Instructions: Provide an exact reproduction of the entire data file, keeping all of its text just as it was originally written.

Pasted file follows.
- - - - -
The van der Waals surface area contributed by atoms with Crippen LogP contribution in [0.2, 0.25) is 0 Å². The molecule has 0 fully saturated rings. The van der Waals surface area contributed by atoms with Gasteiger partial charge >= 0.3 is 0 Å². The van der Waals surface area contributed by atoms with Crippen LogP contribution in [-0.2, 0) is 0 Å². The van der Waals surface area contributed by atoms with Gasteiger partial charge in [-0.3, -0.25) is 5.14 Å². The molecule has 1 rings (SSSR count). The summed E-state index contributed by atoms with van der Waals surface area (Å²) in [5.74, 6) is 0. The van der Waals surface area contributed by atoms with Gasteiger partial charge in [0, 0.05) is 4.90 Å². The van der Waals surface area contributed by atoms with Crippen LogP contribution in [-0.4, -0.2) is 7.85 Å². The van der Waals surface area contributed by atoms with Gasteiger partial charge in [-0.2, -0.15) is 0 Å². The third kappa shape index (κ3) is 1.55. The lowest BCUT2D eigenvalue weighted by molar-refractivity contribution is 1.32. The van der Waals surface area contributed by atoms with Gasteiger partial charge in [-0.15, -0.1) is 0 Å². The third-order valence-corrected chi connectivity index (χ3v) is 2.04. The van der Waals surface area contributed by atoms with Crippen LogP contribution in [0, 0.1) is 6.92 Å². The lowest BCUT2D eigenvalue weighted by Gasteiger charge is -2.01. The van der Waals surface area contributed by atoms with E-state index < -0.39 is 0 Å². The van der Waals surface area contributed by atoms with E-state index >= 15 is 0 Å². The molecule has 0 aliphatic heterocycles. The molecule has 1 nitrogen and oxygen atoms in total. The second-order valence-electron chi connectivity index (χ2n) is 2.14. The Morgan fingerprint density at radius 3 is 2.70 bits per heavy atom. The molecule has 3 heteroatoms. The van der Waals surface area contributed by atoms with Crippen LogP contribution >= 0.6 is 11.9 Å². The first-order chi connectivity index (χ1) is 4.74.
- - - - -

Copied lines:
The van der Waals surface area contributed by atoms with Crippen LogP contribution in [0.2, 0.25) is 0 Å². The molecule has 0 fully saturated rings. The van der Waals surface area contributed by atoms with Gasteiger partial charge >= 0.3 is 0 Å². The van der Waals surface area contributed by atoms with Crippen LogP contribution in [-0.2, 0) is 0 Å². The van der Waals surface area contributed by atoms with Gasteiger partial charge in [-0.3, -0.25) is 5.14 Å². The molecule has 1 rings (SSSR count). The summed E-state index contributed by atoms with van der Waals surface area (Å²) in [5.74, 6) is 0. The van der Waals surface area contributed by atoms with Gasteiger partial charge in [0, 0.05) is 4.90 Å². The van der Waals surface area contributed by atoms with Crippen LogP contribution in [-0.4, -0.2) is 7.85 Å². The van der Waals surface area contributed by atoms with Gasteiger partial charge in [-0.2, -0.15) is 0 Å². The third kappa shape index (κ3) is 1.55. The lowest BCUT2D eigenvalue weighted by molar-refractivity contribution is 1.32. The van der Waals surface area contributed by atoms with Gasteiger partial charge in [-0.15, -0.1) is 0 Å². The third-order valence-corrected chi connectivity index (χ3v) is 2.04. The van der Waals surface area contributed by atoms with Crippen LogP contribution in [0, 0.1) is 6.92 Å². The lowest BCUT2D eigenvalue weighted by Gasteiger charge is -2.01. The van der Waals surface area contributed by atoms with E-state index < -0.39 is 0 Å². The van der Waals surface area contributed by atoms with E-state index >= 15 is 0 Å². The molecule has 0 aliphatic heterocycles. The molecule has 1 nitrogen and oxygen atoms in total. The second-order valence-electron chi connectivity index (χ2n) is 2.14. The Morgan fingerprint density at radius 3 is 2.70 bits per heavy atom. The molecule has 3 heteroatoms. The van der Waals surface area contributed by atoms with Crippen LogP contribution >= 0.6 is 11.9 Å². The first-order chi connectivity index (χ1) is 4.74.